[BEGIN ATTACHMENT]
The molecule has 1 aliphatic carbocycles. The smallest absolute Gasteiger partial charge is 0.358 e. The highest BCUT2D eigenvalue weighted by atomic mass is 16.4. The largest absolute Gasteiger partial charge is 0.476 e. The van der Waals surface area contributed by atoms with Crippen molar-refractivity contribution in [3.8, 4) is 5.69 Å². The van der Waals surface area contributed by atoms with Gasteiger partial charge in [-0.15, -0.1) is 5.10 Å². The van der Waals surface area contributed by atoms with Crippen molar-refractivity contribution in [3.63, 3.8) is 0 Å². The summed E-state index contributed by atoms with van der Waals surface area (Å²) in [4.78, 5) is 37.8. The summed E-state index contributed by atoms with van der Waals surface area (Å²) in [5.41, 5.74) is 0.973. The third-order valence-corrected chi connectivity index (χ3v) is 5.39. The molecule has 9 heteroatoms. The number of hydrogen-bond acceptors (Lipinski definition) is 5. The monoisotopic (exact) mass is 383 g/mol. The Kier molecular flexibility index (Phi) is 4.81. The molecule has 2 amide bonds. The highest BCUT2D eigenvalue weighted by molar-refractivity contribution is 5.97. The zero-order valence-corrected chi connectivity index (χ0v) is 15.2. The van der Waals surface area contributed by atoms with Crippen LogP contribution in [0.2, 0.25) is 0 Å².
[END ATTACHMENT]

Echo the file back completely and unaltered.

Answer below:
The molecule has 1 aliphatic carbocycles. The smallest absolute Gasteiger partial charge is 0.358 e. The highest BCUT2D eigenvalue weighted by atomic mass is 16.4. The largest absolute Gasteiger partial charge is 0.476 e. The van der Waals surface area contributed by atoms with Crippen molar-refractivity contribution in [3.8, 4) is 5.69 Å². The van der Waals surface area contributed by atoms with Gasteiger partial charge in [-0.15, -0.1) is 5.10 Å². The van der Waals surface area contributed by atoms with Crippen molar-refractivity contribution in [3.63, 3.8) is 0 Å². The summed E-state index contributed by atoms with van der Waals surface area (Å²) in [4.78, 5) is 37.8. The summed E-state index contributed by atoms with van der Waals surface area (Å²) in [5.41, 5.74) is 0.973. The third-order valence-corrected chi connectivity index (χ3v) is 5.39. The molecule has 9 heteroatoms. The number of hydrogen-bond acceptors (Lipinski definition) is 5. The monoisotopic (exact) mass is 383 g/mol. The Kier molecular flexibility index (Phi) is 4.81. The molecule has 2 amide bonds. The highest BCUT2D eigenvalue weighted by molar-refractivity contribution is 5.97. The zero-order valence-corrected chi connectivity index (χ0v) is 15.2. The van der Waals surface area contributed by atoms with Crippen LogP contribution in [0.2, 0.25) is 0 Å².